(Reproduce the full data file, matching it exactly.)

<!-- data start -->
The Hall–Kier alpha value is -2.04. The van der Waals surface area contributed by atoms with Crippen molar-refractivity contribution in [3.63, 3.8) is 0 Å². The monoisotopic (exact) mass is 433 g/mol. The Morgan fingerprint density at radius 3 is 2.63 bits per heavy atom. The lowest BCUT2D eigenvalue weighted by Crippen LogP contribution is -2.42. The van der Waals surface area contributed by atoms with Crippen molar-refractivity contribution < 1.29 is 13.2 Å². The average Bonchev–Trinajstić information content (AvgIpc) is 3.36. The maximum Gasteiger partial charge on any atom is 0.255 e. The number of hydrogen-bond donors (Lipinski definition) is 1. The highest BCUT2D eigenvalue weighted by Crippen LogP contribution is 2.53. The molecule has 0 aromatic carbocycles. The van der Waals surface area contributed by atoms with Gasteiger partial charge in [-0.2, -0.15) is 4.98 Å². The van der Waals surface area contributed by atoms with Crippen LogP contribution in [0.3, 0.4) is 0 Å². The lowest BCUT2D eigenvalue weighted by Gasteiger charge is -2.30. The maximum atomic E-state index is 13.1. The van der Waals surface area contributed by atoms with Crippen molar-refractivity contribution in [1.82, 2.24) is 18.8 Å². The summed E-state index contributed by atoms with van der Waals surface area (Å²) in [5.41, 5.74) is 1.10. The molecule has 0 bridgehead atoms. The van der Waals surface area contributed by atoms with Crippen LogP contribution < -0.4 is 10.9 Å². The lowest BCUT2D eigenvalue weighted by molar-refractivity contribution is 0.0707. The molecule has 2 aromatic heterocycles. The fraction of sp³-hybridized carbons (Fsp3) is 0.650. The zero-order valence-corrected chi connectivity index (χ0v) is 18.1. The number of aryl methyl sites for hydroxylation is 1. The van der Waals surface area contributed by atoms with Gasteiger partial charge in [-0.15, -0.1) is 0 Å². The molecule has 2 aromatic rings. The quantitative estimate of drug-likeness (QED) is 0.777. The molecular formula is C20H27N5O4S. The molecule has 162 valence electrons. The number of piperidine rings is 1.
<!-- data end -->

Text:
The Hall–Kier alpha value is -2.04. The van der Waals surface area contributed by atoms with Crippen molar-refractivity contribution in [3.63, 3.8) is 0 Å². The monoisotopic (exact) mass is 433 g/mol. The Morgan fingerprint density at radius 3 is 2.63 bits per heavy atom. The lowest BCUT2D eigenvalue weighted by Crippen LogP contribution is -2.42. The van der Waals surface area contributed by atoms with Crippen molar-refractivity contribution < 1.29 is 13.2 Å². The average Bonchev–Trinajstić information content (AvgIpc) is 3.36. The maximum Gasteiger partial charge on any atom is 0.255 e. The number of hydrogen-bond donors (Lipinski definition) is 1. The highest BCUT2D eigenvalue weighted by Crippen LogP contribution is 2.53. The molecule has 0 aromatic carbocycles. The van der Waals surface area contributed by atoms with Gasteiger partial charge in [-0.2, -0.15) is 4.98 Å². The van der Waals surface area contributed by atoms with Crippen LogP contribution in [0.3, 0.4) is 0 Å². The lowest BCUT2D eigenvalue weighted by Gasteiger charge is -2.30. The maximum atomic E-state index is 13.1. The van der Waals surface area contributed by atoms with Crippen molar-refractivity contribution in [1.82, 2.24) is 18.8 Å². The summed E-state index contributed by atoms with van der Waals surface area (Å²) in [5.41, 5.74) is 1.10. The molecule has 0 bridgehead atoms. The van der Waals surface area contributed by atoms with Crippen LogP contribution < -0.4 is 10.9 Å². The lowest BCUT2D eigenvalue weighted by molar-refractivity contribution is 0.0707. The molecule has 2 aromatic heterocycles. The fraction of sp³-hybridized carbons (Fsp3) is 0.650. The zero-order valence-corrected chi connectivity index (χ0v) is 18.1. The number of aryl methyl sites for hydroxylation is 1. The van der Waals surface area contributed by atoms with Gasteiger partial charge in [-0.15, -0.1) is 0 Å². The molecule has 2 aromatic rings. The quantitative estimate of drug-likeness (QED) is 0.777. The molecular formula is C20H27N5O4S. The molecule has 162 valence electrons. The number of piperidine rings is 1.